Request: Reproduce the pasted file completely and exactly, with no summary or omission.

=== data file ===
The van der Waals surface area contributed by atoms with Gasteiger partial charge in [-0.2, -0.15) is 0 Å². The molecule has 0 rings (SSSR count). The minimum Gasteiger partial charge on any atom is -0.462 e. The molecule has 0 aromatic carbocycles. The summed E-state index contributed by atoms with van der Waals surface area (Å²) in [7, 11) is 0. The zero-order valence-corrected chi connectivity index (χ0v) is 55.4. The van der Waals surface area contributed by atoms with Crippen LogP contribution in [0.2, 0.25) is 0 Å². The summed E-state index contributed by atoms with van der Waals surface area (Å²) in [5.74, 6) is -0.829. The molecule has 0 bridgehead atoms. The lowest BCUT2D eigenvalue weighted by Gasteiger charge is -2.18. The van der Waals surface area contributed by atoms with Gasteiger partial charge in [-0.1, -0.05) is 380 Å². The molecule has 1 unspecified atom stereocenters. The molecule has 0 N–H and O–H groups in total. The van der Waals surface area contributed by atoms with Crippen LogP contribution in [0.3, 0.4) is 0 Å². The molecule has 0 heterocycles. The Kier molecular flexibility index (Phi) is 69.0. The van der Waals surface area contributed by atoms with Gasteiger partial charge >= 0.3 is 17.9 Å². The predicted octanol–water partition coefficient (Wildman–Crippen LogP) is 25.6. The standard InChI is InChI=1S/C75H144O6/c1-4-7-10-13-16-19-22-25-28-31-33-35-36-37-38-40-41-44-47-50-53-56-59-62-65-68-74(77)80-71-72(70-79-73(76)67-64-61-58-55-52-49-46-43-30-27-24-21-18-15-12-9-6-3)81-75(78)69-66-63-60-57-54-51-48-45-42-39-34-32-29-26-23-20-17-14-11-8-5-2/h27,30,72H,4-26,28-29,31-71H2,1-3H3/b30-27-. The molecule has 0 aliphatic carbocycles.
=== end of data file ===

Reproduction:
The van der Waals surface area contributed by atoms with Gasteiger partial charge in [-0.2, -0.15) is 0 Å². The molecule has 0 rings (SSSR count). The minimum Gasteiger partial charge on any atom is -0.462 e. The molecule has 0 aromatic carbocycles. The summed E-state index contributed by atoms with van der Waals surface area (Å²) in [7, 11) is 0. The zero-order valence-corrected chi connectivity index (χ0v) is 55.4. The van der Waals surface area contributed by atoms with Crippen LogP contribution in [0.2, 0.25) is 0 Å². The summed E-state index contributed by atoms with van der Waals surface area (Å²) in [5.74, 6) is -0.829. The molecule has 0 bridgehead atoms. The lowest BCUT2D eigenvalue weighted by Gasteiger charge is -2.18. The van der Waals surface area contributed by atoms with Gasteiger partial charge in [-0.1, -0.05) is 380 Å². The molecule has 1 unspecified atom stereocenters. The molecule has 0 N–H and O–H groups in total. The van der Waals surface area contributed by atoms with Crippen LogP contribution in [0.3, 0.4) is 0 Å². The molecule has 0 heterocycles. The Kier molecular flexibility index (Phi) is 69.0. The van der Waals surface area contributed by atoms with Gasteiger partial charge >= 0.3 is 17.9 Å². The predicted octanol–water partition coefficient (Wildman–Crippen LogP) is 25.6. The standard InChI is InChI=1S/C75H144O6/c1-4-7-10-13-16-19-22-25-28-31-33-35-36-37-38-40-41-44-47-50-53-56-59-62-65-68-74(77)80-71-72(70-79-73(76)67-64-61-58-55-52-49-46-43-30-27-24-21-18-15-12-9-6-3)81-75(78)69-66-63-60-57-54-51-48-45-42-39-34-32-29-26-23-20-17-14-11-8-5-2/h27,30,72H,4-26,28-29,31-71H2,1-3H3/b30-27-. The molecule has 0 aliphatic carbocycles.